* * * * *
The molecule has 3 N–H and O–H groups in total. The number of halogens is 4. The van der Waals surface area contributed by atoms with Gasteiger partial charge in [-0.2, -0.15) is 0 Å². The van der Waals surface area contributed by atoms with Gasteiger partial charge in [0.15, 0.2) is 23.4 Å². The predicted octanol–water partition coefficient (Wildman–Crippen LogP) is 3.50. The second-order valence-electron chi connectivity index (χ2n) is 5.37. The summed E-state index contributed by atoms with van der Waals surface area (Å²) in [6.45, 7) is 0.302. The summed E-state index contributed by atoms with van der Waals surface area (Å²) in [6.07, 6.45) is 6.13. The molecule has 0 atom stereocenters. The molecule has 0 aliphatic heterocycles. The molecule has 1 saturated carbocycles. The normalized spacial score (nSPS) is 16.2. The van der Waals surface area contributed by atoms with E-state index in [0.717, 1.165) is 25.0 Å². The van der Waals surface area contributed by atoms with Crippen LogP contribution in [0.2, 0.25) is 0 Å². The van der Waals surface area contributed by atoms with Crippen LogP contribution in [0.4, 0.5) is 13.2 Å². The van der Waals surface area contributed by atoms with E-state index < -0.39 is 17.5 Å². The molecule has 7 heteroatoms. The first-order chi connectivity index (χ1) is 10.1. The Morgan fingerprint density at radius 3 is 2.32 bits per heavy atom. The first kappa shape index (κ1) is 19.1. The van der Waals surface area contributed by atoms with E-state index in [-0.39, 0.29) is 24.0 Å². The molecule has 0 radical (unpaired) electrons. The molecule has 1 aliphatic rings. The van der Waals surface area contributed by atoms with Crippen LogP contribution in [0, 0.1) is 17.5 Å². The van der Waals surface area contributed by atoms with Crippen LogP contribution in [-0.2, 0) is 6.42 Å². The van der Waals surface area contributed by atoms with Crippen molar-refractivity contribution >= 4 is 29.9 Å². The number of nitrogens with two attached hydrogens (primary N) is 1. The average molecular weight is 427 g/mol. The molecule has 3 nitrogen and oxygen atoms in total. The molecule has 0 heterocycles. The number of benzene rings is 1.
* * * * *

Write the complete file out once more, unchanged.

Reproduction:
The molecule has 3 N–H and O–H groups in total. The number of halogens is 4. The van der Waals surface area contributed by atoms with Gasteiger partial charge in [-0.2, -0.15) is 0 Å². The van der Waals surface area contributed by atoms with Gasteiger partial charge in [0.15, 0.2) is 23.4 Å². The predicted octanol–water partition coefficient (Wildman–Crippen LogP) is 3.50. The second-order valence-electron chi connectivity index (χ2n) is 5.37. The summed E-state index contributed by atoms with van der Waals surface area (Å²) in [6.45, 7) is 0.302. The summed E-state index contributed by atoms with van der Waals surface area (Å²) in [6.07, 6.45) is 6.13. The molecule has 0 atom stereocenters. The molecule has 0 aliphatic heterocycles. The molecule has 1 saturated carbocycles. The normalized spacial score (nSPS) is 16.2. The van der Waals surface area contributed by atoms with E-state index in [0.717, 1.165) is 25.0 Å². The van der Waals surface area contributed by atoms with Crippen LogP contribution in [0.2, 0.25) is 0 Å². The van der Waals surface area contributed by atoms with Crippen LogP contribution in [0.4, 0.5) is 13.2 Å². The van der Waals surface area contributed by atoms with E-state index < -0.39 is 17.5 Å². The molecule has 7 heteroatoms. The first-order chi connectivity index (χ1) is 10.1. The Morgan fingerprint density at radius 3 is 2.32 bits per heavy atom. The first kappa shape index (κ1) is 19.1. The van der Waals surface area contributed by atoms with E-state index in [-0.39, 0.29) is 24.0 Å². The molecule has 0 radical (unpaired) electrons. The molecule has 1 aliphatic rings. The van der Waals surface area contributed by atoms with Crippen LogP contribution in [0, 0.1) is 17.5 Å². The van der Waals surface area contributed by atoms with Crippen LogP contribution in [-0.2, 0) is 6.42 Å². The van der Waals surface area contributed by atoms with Crippen molar-refractivity contribution >= 4 is 29.9 Å². The number of nitrogens with two attached hydrogens (primary N) is 1. The average molecular weight is 427 g/mol. The molecule has 3 nitrogen and oxygen atoms in total. The molecule has 0 heterocycles. The number of benzene rings is 1.